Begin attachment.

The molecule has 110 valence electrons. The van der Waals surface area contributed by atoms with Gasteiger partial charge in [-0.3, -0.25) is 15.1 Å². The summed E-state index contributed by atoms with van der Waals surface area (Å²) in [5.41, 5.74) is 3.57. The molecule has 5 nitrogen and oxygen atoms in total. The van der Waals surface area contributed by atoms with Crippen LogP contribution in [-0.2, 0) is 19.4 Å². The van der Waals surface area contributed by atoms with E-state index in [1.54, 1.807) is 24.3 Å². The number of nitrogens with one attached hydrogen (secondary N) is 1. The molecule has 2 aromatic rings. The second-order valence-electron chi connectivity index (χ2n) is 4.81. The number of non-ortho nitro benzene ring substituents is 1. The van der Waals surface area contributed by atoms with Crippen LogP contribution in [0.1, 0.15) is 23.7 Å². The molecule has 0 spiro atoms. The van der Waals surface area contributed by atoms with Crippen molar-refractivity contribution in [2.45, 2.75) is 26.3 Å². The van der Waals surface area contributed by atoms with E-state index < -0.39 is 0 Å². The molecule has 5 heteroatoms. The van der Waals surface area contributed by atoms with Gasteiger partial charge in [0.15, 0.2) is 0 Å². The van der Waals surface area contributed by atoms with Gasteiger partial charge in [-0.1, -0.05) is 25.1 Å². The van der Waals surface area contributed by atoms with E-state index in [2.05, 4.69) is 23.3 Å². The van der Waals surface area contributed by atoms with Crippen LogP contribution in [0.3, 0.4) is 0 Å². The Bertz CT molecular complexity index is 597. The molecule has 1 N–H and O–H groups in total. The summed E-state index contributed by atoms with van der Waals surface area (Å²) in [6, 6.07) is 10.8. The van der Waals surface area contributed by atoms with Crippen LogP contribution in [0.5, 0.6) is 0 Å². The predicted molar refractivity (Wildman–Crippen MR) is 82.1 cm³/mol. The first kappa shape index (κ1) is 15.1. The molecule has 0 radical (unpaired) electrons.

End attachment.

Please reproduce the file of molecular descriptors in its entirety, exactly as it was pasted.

The molecule has 110 valence electrons. The van der Waals surface area contributed by atoms with Gasteiger partial charge in [-0.3, -0.25) is 15.1 Å². The summed E-state index contributed by atoms with van der Waals surface area (Å²) in [5.41, 5.74) is 3.57. The molecule has 5 nitrogen and oxygen atoms in total. The van der Waals surface area contributed by atoms with Crippen LogP contribution in [-0.2, 0) is 19.4 Å². The van der Waals surface area contributed by atoms with E-state index in [1.54, 1.807) is 24.3 Å². The number of nitrogens with one attached hydrogen (secondary N) is 1. The molecule has 2 aromatic rings. The second-order valence-electron chi connectivity index (χ2n) is 4.81. The number of non-ortho nitro benzene ring substituents is 1. The van der Waals surface area contributed by atoms with Crippen LogP contribution in [0.1, 0.15) is 23.7 Å². The molecule has 0 spiro atoms. The van der Waals surface area contributed by atoms with Crippen molar-refractivity contribution in [2.45, 2.75) is 26.3 Å². The van der Waals surface area contributed by atoms with E-state index < -0.39 is 0 Å². The molecule has 5 heteroatoms. The van der Waals surface area contributed by atoms with Gasteiger partial charge in [0.15, 0.2) is 0 Å². The van der Waals surface area contributed by atoms with Gasteiger partial charge in [-0.1, -0.05) is 25.1 Å². The van der Waals surface area contributed by atoms with E-state index in [2.05, 4.69) is 23.3 Å². The van der Waals surface area contributed by atoms with Crippen LogP contribution in [0.3, 0.4) is 0 Å². The Bertz CT molecular complexity index is 597. The molecule has 1 N–H and O–H groups in total. The summed E-state index contributed by atoms with van der Waals surface area (Å²) in [6, 6.07) is 10.8. The van der Waals surface area contributed by atoms with Crippen LogP contribution in [0.5, 0.6) is 0 Å². The predicted molar refractivity (Wildman–Crippen MR) is 82.1 cm³/mol. The first kappa shape index (κ1) is 15.1. The molecule has 0 radical (unpaired) electrons.